Microsoft Chat Messenger
Microsoft chat messenger is a solid instant messaging app that aims to keep its head above water in a sea of competitors. With a stable and updated interface, this Windows Live suite application holds its own among IM clients like ICQ, AOL and Yahoo.
The basic back-and-forth word bubble chat feels familiar to anyone who used AOL or Apple iChat in the past. It also includes a more structured team discussion feature called Community Conversations that resembles Discord.
Anyone who has used instant messaging platforms like AIM, MSN or Apple’s iChat will feel right at home with Microsoft’s chat feature. It offers a simple back-and-forth word bubble chat interface with all the features you would expect such as emoticons, animated.gif files and a robust text editor.
Conversations are organised into channels and can be started by any team member. Channel posts are threaded so a reply to an existing message will create a new thread within that conversation.
Team members can also direct messages at individual teammates by using the @ symbol. Doing so will alert them to the message that’s been posted and allow them to view it. You can even share files via a channel. If you have sensitive information, Teams has a number of security controls such as data-loss prevention, info barriers, retention policies, eDiscovery and legal hold. In addition, all communications are encrypted in transit and at rest.
The Microsoft-owned Web access product MSN TV (then known as WebTV) introduced a summer 2000 upgrade for its Internet terminals that included basic chat functionality. This client, called simply MSN Messenger, lacked many of the features found in the Windows Live Messenger service.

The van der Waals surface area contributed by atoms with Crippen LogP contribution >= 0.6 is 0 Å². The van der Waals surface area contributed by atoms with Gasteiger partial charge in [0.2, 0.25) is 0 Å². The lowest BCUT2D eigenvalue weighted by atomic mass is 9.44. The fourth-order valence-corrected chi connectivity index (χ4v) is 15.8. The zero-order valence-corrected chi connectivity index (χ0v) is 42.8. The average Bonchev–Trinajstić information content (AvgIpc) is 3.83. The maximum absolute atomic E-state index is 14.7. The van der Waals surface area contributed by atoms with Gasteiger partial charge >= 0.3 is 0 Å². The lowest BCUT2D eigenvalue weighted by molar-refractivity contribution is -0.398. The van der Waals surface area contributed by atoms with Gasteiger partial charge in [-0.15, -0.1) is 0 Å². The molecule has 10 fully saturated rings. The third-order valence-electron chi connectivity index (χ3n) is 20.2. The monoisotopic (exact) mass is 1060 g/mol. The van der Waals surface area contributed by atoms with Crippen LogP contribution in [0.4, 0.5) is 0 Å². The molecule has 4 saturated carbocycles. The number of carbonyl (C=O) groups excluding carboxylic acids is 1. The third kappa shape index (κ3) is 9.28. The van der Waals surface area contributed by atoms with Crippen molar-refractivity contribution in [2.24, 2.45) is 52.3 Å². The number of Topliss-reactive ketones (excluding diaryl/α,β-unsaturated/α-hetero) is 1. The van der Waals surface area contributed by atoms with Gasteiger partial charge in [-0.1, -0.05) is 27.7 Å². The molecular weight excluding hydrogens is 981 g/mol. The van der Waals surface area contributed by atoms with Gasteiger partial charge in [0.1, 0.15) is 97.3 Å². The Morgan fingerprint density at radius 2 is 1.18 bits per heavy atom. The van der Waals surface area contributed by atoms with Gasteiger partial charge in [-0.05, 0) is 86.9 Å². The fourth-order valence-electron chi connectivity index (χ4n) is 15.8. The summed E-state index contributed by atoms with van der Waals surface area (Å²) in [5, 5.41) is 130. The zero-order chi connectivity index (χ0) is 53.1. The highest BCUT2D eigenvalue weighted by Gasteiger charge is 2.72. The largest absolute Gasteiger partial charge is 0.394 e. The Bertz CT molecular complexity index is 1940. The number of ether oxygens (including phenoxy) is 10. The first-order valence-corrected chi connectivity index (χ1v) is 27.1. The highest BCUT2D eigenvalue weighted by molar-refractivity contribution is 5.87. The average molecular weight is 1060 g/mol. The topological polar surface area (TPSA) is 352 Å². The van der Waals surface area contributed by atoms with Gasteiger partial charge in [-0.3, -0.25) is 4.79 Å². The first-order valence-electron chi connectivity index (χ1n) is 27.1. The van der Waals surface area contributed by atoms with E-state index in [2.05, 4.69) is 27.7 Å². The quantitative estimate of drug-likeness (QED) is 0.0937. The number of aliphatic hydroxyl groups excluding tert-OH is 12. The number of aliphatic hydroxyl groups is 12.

The protocol used by MSN Messenger is not encrypted, and can be sniffed using tools such as Wireshark, which allows easy interoperability with other instant messaging services. This has led to a great deal of privacy violations, particularly in public Wi-Fi networks.
Both direct chats and channel posts support the attachment of files. However, they store them differently. While direct chat messages include a file tab, the actual files are stored on a user’s OneDrive. This means that if the user leaves or their OneDrive is deleted, those files will be lost. In contrast, channel posts are stored in a SharePoint site associated with the Team. This means that the messages and attachments will live on past any individual users’ removal from the Team.
Microsoft Messenger (or MSNM) is one of the big hitters of the messaging world. It’s also a popular choice for business chat. Its features include a plethora of emoticons, the ability to check Hotmail directly from the program and a slick contacts organizer.
Those used to old-style IM apps like AOL Instant Messenger and Apple’s iChat will feel right at home in the simple back-and-forth word bubble chat window. It has all the basic functionality you’d expect including emoticons and GIFs from Giphy.
Windows Live Messenger also enables you to chat with friends who are using Xbox Live. You can even see their Gamertags in your chat window and chat with them while they’re playing a game. It also has a neat feature called “Word wheeling” that works a bit like speed dial for your buddies list, allowing you to search through your buddy list by just entering the first letter of their name. You can also customize your chat window to suit your own personal style.
Unlike the more structured chat rooms of other workplace messaging services, direct chat conversations are more like text messages on a phone. Conversations are private, and you decide who to add to your group. You can start a new conversation by clicking the chat icon in your taskbar and inviting someone by name or contact number.
Both direct chat and channel posts support attaching files. While direct chat attachments are stored on your OneDrive, channel post files live in a SharePoint site associated with the Team they’re in. When the person who uploaded a file to a direct chat changes permission or deletes it, those changes impact everyone in that chat.
When you’re ready to use YakChat for work, sign-in using your Microsoft Teams or Skype for Business email address and password. Then, follow our quick and easy installation guide. You’ll be up and running in minutes, and your team will be texting within seconds.